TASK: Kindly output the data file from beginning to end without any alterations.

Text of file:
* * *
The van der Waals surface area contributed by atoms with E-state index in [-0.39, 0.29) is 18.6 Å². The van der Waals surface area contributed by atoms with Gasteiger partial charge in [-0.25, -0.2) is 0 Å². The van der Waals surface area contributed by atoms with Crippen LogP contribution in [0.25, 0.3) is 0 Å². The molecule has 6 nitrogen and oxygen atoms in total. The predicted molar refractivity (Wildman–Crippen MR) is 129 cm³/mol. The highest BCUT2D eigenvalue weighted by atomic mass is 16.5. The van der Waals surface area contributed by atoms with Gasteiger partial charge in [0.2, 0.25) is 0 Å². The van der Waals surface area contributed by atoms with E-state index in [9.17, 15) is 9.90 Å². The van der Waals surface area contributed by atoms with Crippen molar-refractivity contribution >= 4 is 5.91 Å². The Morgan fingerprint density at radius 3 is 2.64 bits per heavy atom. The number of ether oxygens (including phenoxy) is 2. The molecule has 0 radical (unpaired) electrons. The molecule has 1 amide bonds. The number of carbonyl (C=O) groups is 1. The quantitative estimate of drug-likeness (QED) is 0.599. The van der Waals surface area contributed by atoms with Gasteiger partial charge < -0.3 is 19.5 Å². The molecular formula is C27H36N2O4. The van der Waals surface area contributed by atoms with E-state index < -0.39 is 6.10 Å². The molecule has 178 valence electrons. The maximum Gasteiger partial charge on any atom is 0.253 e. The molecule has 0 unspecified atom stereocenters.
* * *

The van der Waals surface area contributed by atoms with E-state index in [-0.39, 0.29) is 18.6 Å². The van der Waals surface area contributed by atoms with Gasteiger partial charge in [-0.25, -0.2) is 0 Å². The van der Waals surface area contributed by atoms with Crippen LogP contribution in [0.25, 0.3) is 0 Å². The molecule has 6 nitrogen and oxygen atoms in total. The predicted molar refractivity (Wildman–Crippen MR) is 129 cm³/mol. The highest BCUT2D eigenvalue weighted by atomic mass is 16.5. The van der Waals surface area contributed by atoms with Gasteiger partial charge in [0.2, 0.25) is 0 Å². The van der Waals surface area contributed by atoms with E-state index in [9.17, 15) is 9.90 Å². The van der Waals surface area contributed by atoms with Crippen molar-refractivity contribution >= 4 is 5.91 Å². The Morgan fingerprint density at radius 3 is 2.64 bits per heavy atom. The number of ether oxygens (including phenoxy) is 2. The molecule has 0 radical (unpaired) electrons. The molecule has 1 amide bonds. The number of carbonyl (C=O) groups is 1. The quantitative estimate of drug-likeness (QED) is 0.599. The van der Waals surface area contributed by atoms with Gasteiger partial charge < -0.3 is 19.5 Å². The molecular formula is C27H36N2O4. The van der Waals surface area contributed by atoms with E-state index < -0.39 is 6.10 Å². The molecule has 178 valence electrons. The maximum Gasteiger partial charge on any atom is 0.253 e. The molecule has 0 unspecified atom stereocenters.